When the snow finally melts and the temperatures warm after a long winter, the Boise foothills welcome eager hikers, runners, and mountain bikers ready to enjoy the trails again in the spring.
The spring is also a special time when the foothills transform, briefly trading in their typical muted shades of brown and yellow for a dark green backdrop punctuated with bright white, yellow, and purple wildflowers. Because of that, it might not be surprising to learn that spring is the busiest time of year for the foothills.
“Spring is really busy in the foothills, but it’s also the prettiest time in the foothills,” said David Gordon, Ridge to Rivers trail system manager. “It’s just beautiful.” Gordon said trail usage begins to pick up starting about mid-March.
There are more than 190 miles of trails to explore in the trail system, according to Ridge to Rivers, but there are a couple of areas in particular that Gordon recommends for taking in the wildflowers on a spring hike or run.
Central Ridge Trail
The flowers start to bloom at the Military Reserve area of the foothills typically in early to mid-spring, Gordon said. He recommends the Military Reserve’s Central Ridge Trail that time of year. The trail offers spectacular year-round views of downtown Boise, but in the spring, those views are framed by wildflowers, making a spring hike even more special.
The Military Reserve is easy to access with plenty of parking. To get there from Avenue B near St. Luke’s Hospital in downtown Boise, take Reserve Street to Mountain Cove Road. There a few different options for designated parking areas on Mountain Cove Road, and numerous options for making loops on the trails from those parking areas, whether you want to do just a couple of miles or a long trail run or hike.
One option is to park at the Toll Road Trailhead. This is past the archery range and just around the curve on Mountain Cove Road. From the parking area, take Toll Road Trail up to Ridge Crest Trail. Climbing Ridge Crest, one enjoys fun switchbacks that turn a beautiful shade of green with spring wildflowers on either side of the trail.
The top of Ridge Crest joins Central Ridge. Go left on Central Ridge for a shorter loop. Follow Central Ridge back down to Toll Road and the parking area. Going down Central Ridge allows runners and hikers to take in the views of the city and wildflowers at the same time. That’s about two miles.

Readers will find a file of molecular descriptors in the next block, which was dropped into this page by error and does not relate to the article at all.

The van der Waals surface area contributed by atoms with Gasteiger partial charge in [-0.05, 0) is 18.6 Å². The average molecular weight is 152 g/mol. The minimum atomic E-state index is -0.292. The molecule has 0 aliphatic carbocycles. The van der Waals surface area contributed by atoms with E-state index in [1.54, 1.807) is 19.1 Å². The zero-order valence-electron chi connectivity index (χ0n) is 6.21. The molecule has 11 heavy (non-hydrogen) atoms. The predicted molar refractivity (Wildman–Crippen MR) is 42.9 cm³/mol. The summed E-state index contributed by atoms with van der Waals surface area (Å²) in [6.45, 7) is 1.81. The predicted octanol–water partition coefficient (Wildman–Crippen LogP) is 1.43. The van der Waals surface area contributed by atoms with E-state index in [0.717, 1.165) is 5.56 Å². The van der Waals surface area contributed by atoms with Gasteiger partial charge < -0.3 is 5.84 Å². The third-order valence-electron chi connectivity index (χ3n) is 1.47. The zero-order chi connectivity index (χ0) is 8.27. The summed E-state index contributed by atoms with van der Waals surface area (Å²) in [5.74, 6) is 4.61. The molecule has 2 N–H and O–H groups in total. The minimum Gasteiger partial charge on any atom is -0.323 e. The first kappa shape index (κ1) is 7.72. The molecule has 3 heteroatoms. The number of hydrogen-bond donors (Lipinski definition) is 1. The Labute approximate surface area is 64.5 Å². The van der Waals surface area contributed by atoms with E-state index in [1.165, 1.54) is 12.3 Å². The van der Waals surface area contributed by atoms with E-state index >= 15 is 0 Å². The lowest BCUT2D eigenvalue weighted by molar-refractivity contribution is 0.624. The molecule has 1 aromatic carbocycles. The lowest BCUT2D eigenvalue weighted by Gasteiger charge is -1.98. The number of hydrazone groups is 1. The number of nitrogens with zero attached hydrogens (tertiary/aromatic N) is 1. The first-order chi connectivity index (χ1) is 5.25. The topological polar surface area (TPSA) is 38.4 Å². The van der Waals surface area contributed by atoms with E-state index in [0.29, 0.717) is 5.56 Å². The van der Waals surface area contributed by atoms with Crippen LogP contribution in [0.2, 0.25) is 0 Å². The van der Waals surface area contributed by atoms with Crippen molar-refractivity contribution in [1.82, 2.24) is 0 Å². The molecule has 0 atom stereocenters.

For a longer loop, go right at the top of Ridge Crest on Central Ridge and come back down Bucktail Trail. Turn left on Ridge Crest to get back over to Central Ridge and the parking area.
Yet another option is to add Shane’s Trail and Three Bears Trail from Central Ridge for a longer loop and more hills, then come back down Bucktail to Central Ridge, which will be about seven miles total.
Later in the spring, Gordon recommends the Watchman Trail for wildflowers. This three-mile trail connects to Five Mile Trail, which has a trailhead and parking on Shaw Mountain Road and the upper end of the Three Bears Trail.
Spring Trail Conditions
One of the key messages Ridge to Rivers officials try to convey to people throughout the year is to pay attention to trail conditions and to stay off muddy trails. This can be an issue in the spring with rainy weather and melting snow.
Using the trails when they’re muddy can widen them and cause erosion, Gordon said. Footprints on a muddy trail can make the surface look like a tractor tilled it up, he added.
The Ridge to Rivers website and Facebook page have up-to-date trail conditions each day to help people plan ahead. It includes information on specific trails to avoid and what to expect.
When conditions are marginal, Gordon suggests using sandier trails or doing an out-and-back hike or run instead of trying to make a loop. One suggestion is a five-mile out-and-back starting in Boise’s Camel’s Back Park, which is at the corner of 13th and Huron streets. Start on Red Fox Trail and follow that to get to Lower Hulls Gulch Trail. Turn around at the top and come back, instead of trying to make a loop with other trails. There’s a creek along Lower Hulls Gulch Trail that’s flowing in the spring. The sights and sounds of the flowing water add to the beauty of the trail, which also has some trees alongside it and a fun rock formation to hike over.
According to Ridge to Rivers, this is one of the most popular trails in the system.